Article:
Where we see less variance is within the C-suite, as C-level male and female executives are evenly energized — however, 22% of C-level women say their overall mental health is “average,” “poor,” or “very poor,” compared with just 10% of men.
All Hope Isn’t Lost — So Long as People Can Find Meaning in Their Work
Globally, there is some hope on the horizon, as not everyone hates their job. In fact, 84% of employees surveyed said they would still work if they won the lottery, while 28% in that situation would even want to work the same number of hours at their same job! This indicates that people inherently want to work. Maybe there are a lot of people who don’t like the work they are doing today, or who are struggling to find satisfaction or a sense of purpose in their current role, but that doesn’t mean they hate working.
This data also signals that at least a quarter of organizations are doing things right, by helping their people find a sense of purpose and special meaning in their work.
And that’s key to fixing work — for everyone.
We Can Fix Work
Here at The Workforce Institute, we’re never just about pointing out what’s wrong. We always want to provide solutions, too. With that in mind, here are three actions organizations can take right now to start making a difference for their employees:
1) Connect employees to purpose. Leaders must effectively communicate how every employee is part of something greater — something powerful that has lasting significance. When employees have something to work toward, they’re likely to not only benefit themselves but also the organization.
2) Give employees the feeling of being heard. Whether through surveys, stay interviews, 1:1s with managers, or companywide town halls, listening to employees is a critical way of understanding their needs, wants, and concerns. Furthermore, listening gives managers valuable insights to act on and improve workplace culture.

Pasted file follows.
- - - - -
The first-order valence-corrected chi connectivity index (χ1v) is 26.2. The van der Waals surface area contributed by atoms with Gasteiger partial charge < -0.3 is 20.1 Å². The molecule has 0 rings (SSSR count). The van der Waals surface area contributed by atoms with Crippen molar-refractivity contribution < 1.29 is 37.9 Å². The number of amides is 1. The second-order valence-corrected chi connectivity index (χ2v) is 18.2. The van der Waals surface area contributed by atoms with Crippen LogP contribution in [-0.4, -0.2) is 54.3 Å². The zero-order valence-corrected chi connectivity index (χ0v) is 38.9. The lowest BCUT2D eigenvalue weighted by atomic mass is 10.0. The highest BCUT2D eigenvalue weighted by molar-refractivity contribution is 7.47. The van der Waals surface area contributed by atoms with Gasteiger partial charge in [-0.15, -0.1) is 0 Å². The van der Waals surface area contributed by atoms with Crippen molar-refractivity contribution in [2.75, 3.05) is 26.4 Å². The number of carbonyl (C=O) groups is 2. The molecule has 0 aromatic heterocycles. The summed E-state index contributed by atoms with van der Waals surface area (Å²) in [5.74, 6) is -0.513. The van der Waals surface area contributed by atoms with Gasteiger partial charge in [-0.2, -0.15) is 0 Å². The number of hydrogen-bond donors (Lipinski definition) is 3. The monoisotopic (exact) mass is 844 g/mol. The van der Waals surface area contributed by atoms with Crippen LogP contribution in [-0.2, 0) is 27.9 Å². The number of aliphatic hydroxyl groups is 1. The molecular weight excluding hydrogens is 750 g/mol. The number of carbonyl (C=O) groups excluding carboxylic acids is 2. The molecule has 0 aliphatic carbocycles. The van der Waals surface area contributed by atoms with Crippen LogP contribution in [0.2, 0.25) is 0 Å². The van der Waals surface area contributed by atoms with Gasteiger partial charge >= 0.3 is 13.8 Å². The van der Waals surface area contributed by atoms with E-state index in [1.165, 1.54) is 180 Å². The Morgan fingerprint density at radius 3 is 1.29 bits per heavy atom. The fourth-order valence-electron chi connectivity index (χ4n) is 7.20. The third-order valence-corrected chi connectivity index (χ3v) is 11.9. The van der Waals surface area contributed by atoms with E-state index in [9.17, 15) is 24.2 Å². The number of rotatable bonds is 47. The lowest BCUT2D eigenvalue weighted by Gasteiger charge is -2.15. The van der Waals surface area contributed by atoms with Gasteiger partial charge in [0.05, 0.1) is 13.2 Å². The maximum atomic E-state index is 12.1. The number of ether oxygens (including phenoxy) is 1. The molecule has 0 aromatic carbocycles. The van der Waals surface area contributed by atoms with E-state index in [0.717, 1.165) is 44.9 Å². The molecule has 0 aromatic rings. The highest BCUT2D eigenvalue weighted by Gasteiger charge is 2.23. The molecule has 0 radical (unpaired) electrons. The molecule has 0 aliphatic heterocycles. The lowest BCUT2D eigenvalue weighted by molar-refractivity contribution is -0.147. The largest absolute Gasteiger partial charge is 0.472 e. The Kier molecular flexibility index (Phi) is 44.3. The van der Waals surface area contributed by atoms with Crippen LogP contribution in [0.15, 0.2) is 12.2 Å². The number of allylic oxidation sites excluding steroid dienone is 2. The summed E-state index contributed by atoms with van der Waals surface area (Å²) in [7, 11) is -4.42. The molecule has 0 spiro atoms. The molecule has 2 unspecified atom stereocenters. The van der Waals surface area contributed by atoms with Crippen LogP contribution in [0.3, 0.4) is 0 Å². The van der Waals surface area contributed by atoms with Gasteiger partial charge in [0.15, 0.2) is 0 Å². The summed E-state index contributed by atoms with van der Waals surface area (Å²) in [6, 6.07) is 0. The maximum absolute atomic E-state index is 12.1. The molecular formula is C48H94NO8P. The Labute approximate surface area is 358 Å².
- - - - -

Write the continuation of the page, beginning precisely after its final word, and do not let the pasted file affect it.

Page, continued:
3) Encourage people take time off, disconnect, and recharge. Our research shows 85% of global employees say they don’t use all their allotted time off each year, and 14% rarely or never take time off. As new challenges arise and existing ones worsen, empowering people to live less stressful lives is more important than ever. Addressing this imbalance today to cultivate employee wellbeing will prepare workplaces for future generations.
Some of our survey findings may seem a bit bleak. But, as I’ve pointed out above, it’s not all doom and gloom. There are many great workplaces and millions of people around the world, lotto winners or not, who still look forward to going to work each day, who feel like they can be themselves, and see how their contributions at work make a difference. Not only that, but according to research from Great Place To Work, 89% of people at the best workplaces around the world would “strongly endorse” their organizations to friends and family.
We need to take the great practices from those organizations, so we can fix work and build confidence in the jobs our children and grandchildren will have. Work can be fixed, if we all work together. Let’s start today!
There’s plenty more to discuss from this study. Check out the LinkedIn Live event I just hosted with advisory board members Dan Schawbel and Natalie Bickford. We chat about the key findings from the research report and what it means for employers — and their people, including future generations of employees — moving forward.